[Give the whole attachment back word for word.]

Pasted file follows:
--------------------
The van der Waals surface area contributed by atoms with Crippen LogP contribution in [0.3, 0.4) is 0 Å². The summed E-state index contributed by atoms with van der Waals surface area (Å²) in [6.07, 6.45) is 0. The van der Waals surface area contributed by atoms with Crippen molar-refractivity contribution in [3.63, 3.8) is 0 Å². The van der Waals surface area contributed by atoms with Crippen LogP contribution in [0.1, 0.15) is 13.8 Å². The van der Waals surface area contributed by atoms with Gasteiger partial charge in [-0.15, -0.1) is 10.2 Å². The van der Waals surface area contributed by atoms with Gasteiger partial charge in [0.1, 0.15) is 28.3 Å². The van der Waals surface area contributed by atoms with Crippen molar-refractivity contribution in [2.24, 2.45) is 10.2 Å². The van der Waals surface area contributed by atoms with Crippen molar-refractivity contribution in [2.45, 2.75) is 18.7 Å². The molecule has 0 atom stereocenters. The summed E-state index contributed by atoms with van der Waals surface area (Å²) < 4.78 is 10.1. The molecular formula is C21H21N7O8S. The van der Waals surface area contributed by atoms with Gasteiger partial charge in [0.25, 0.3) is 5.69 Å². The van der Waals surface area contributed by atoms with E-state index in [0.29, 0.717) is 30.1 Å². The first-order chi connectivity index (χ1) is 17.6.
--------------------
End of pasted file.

The van der Waals surface area contributed by atoms with Crippen LogP contribution in [0.3, 0.4) is 0 Å². The summed E-state index contributed by atoms with van der Waals surface area (Å²) in [6.07, 6.45) is 0. The van der Waals surface area contributed by atoms with Crippen molar-refractivity contribution in [3.63, 3.8) is 0 Å². The van der Waals surface area contributed by atoms with Crippen LogP contribution in [0.1, 0.15) is 13.8 Å². The van der Waals surface area contributed by atoms with Gasteiger partial charge in [-0.15, -0.1) is 10.2 Å². The van der Waals surface area contributed by atoms with Gasteiger partial charge in [0.1, 0.15) is 28.3 Å². The van der Waals surface area contributed by atoms with Crippen molar-refractivity contribution in [2.24, 2.45) is 10.2 Å². The van der Waals surface area contributed by atoms with Crippen molar-refractivity contribution in [2.45, 2.75) is 18.7 Å². The molecule has 0 atom stereocenters. The summed E-state index contributed by atoms with van der Waals surface area (Å²) < 4.78 is 10.1. The molecular formula is C21H21N7O8S. The van der Waals surface area contributed by atoms with Gasteiger partial charge in [0.25, 0.3) is 5.69 Å². The van der Waals surface area contributed by atoms with E-state index in [0.29, 0.717) is 30.1 Å². The first-order chi connectivity index (χ1) is 17.6.